Endocrine Abstracts (2011) 27 OC5.4

A network delivered 'out of hours' specialist telephone support service for young people and families with type 1 diabetes

Nadeem Abdullah, Birgit Van Meijgaarden, Binu Anand, Sara Arun, Christopher Bound, Nicola Cackett, Claire Pesterfield, Viji Raman, Rachel Williams, Kate Wilson & Carlo Acerini


Cambridge University Hospitals NHS Trust, Addenbrookes Hospital, Cambridge, UK.


Background: Guidelines on standards for diabetes care for children with type 1 diabetes (TID) recommend continuous (24 h/7-day-a-week) access to advice from specialist health-care professionals. However, for many diabetes teams, limited resources precludes provision of this service outside normal working hours. The use of regional networks may enable the implementation of safe, high quality and cost-effective support to patients and families ‘out of hours’.

Methods: A prospective 16 week pilot study including five paediatric diabetes centres (n=965 TID patients, 15% CSII) located in the East of England. Out of hours (1700–0900 h & weekends) telephone advice for patients was delivered by a team of paediatric diabetes health care professionals (seven clinicians, seven nurse specialists). Advice was given using standardised management algorithms. Calls were logged, and data collected on type / nature of query, advice given and outcome data including hospital attendance and patient satisfaction. Health economic analyses were also performed.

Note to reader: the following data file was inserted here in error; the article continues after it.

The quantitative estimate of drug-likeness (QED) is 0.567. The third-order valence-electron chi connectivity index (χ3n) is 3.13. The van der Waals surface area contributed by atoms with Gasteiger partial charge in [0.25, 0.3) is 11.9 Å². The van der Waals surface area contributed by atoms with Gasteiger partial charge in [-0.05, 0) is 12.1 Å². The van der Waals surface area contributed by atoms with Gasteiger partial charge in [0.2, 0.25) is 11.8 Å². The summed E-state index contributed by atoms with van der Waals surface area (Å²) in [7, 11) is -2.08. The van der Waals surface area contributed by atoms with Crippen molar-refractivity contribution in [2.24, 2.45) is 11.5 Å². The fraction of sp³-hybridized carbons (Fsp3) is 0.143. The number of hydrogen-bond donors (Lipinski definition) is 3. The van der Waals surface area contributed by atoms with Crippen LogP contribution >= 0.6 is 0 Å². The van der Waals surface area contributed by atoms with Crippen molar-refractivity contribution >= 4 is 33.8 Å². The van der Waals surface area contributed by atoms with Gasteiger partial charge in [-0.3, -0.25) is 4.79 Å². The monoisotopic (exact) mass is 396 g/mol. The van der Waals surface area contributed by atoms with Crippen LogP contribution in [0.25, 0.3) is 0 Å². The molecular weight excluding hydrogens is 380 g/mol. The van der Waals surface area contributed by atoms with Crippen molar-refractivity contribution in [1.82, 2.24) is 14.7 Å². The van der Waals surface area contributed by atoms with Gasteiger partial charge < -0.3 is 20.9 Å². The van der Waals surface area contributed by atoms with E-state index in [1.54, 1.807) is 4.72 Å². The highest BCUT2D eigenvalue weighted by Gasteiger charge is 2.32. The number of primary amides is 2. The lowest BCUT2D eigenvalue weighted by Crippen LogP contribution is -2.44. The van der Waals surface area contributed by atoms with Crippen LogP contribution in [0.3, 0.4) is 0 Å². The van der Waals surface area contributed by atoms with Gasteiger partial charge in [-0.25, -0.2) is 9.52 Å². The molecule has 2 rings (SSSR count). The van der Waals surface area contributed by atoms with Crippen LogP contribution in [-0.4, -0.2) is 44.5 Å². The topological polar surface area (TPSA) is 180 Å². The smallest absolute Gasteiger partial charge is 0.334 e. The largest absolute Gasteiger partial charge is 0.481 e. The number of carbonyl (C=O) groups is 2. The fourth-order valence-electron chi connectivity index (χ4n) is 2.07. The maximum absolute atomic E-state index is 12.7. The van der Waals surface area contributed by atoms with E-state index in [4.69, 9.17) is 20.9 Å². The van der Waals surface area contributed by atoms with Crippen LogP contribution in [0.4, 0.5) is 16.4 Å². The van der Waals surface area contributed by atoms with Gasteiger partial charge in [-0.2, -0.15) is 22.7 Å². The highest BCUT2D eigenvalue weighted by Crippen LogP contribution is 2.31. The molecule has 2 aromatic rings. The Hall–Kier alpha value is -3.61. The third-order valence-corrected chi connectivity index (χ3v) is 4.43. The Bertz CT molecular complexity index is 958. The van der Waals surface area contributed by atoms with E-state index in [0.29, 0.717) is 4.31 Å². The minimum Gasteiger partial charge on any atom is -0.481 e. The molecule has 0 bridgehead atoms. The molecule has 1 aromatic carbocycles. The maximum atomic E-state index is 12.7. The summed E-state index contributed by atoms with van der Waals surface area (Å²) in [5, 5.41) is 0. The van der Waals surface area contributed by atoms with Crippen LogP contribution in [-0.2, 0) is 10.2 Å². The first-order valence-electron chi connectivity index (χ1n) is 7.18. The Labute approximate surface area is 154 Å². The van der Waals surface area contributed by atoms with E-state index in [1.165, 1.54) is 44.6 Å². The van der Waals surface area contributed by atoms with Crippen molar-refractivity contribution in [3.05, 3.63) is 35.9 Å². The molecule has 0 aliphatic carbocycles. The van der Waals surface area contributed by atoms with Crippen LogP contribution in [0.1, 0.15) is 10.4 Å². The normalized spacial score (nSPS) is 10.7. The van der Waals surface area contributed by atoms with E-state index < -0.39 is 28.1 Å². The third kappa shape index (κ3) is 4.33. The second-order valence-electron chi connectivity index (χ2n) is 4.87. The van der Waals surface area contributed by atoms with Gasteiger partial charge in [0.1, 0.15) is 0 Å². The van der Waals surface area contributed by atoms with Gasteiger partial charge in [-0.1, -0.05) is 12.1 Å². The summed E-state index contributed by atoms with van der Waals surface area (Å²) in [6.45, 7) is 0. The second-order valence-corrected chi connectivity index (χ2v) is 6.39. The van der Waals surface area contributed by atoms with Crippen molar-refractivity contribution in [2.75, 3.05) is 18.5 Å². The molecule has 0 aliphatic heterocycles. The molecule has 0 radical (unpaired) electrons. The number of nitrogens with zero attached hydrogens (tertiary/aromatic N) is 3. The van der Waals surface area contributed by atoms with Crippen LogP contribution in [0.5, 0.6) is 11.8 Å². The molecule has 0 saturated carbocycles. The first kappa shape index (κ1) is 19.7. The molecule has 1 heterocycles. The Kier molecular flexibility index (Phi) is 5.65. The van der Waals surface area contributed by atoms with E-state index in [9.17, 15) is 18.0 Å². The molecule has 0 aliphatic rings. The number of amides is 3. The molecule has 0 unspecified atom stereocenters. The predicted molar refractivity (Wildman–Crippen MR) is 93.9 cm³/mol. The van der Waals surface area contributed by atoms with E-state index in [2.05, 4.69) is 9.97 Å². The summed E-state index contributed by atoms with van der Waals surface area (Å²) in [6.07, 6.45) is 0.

Results: One hundred and ninety-three calls were received from 99 patients (n=51M. n=21 CSII). Median (range) age 9 (2–17) years. Distribution of calls by centre ranged from 12 to 28%. 50.5% of calls occurred between 1700 and 2100 h (2100–2300 h (14.6%), 2300–0700 h (5.2%); 0700–0900 h (11.7%), 0900–1700 h (18.%)). Median duration of calls was 9 (range 1–25) min. Reasons for contact were, CSII queries (23%); hyperglycaemia (21.0%), ketonaemia (13%), hypoglycaemia (11%), vomiting (10%), insulin dose errors (6%) and other diabetes related issues (22%). Four calls (2%) resulted in a subsequent emergency hospital attendance. 63 hospital attendances were avoided, with estimated saving of 35.7 in-patient bed days and cost savings of £23K. Mean (S.D.) patient/family satisfaction score (1= poor, 10= high) was 9.7 (0.7).

Conclusion: Safe and effective telephone advice can be delivered ‘out of hours’ by sharing resources and experience across an established clinical diabetes network with significant cost savings and high patient satisfaction.